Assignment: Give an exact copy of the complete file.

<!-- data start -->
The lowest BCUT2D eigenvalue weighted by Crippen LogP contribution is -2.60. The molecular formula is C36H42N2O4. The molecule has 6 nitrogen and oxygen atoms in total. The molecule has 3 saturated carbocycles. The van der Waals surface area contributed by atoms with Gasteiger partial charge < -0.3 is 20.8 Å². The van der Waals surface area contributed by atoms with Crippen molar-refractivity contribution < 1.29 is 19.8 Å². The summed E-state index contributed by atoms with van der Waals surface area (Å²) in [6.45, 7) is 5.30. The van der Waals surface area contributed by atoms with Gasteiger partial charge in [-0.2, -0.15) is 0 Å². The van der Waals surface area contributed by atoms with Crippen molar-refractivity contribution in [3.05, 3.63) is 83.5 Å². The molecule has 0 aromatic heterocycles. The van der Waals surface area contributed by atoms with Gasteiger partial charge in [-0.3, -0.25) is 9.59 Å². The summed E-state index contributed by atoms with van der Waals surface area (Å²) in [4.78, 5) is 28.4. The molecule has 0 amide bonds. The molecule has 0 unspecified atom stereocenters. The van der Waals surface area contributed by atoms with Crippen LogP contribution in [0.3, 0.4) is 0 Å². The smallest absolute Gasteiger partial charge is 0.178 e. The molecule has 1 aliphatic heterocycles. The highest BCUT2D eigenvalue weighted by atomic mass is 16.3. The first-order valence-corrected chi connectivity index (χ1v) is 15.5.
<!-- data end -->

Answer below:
The lowest BCUT2D eigenvalue weighted by Crippen LogP contribution is -2.60. The molecular formula is C36H42N2O4. The molecule has 6 nitrogen and oxygen atoms in total. The molecule has 3 saturated carbocycles. The van der Waals surface area contributed by atoms with Gasteiger partial charge < -0.3 is 20.8 Å². The van der Waals surface area contributed by atoms with Crippen molar-refractivity contribution < 1.29 is 19.8 Å². The summed E-state index contributed by atoms with van der Waals surface area (Å²) in [6.45, 7) is 5.30. The van der Waals surface area contributed by atoms with Gasteiger partial charge in [-0.2, -0.15) is 0 Å². The van der Waals surface area contributed by atoms with Crippen molar-refractivity contribution in [3.05, 3.63) is 83.5 Å². The molecule has 0 aromatic heterocycles. The van der Waals surface area contributed by atoms with Gasteiger partial charge in [-0.3, -0.25) is 9.59 Å². The summed E-state index contributed by atoms with van der Waals surface area (Å²) in [4.78, 5) is 28.4. The molecule has 0 amide bonds. The molecule has 0 unspecified atom stereocenters. The van der Waals surface area contributed by atoms with Crippen LogP contribution in [0.3, 0.4) is 0 Å². The smallest absolute Gasteiger partial charge is 0.178 e. The molecule has 1 aliphatic heterocycles. The highest BCUT2D eigenvalue weighted by atomic mass is 16.3. The first-order valence-corrected chi connectivity index (χ1v) is 15.5.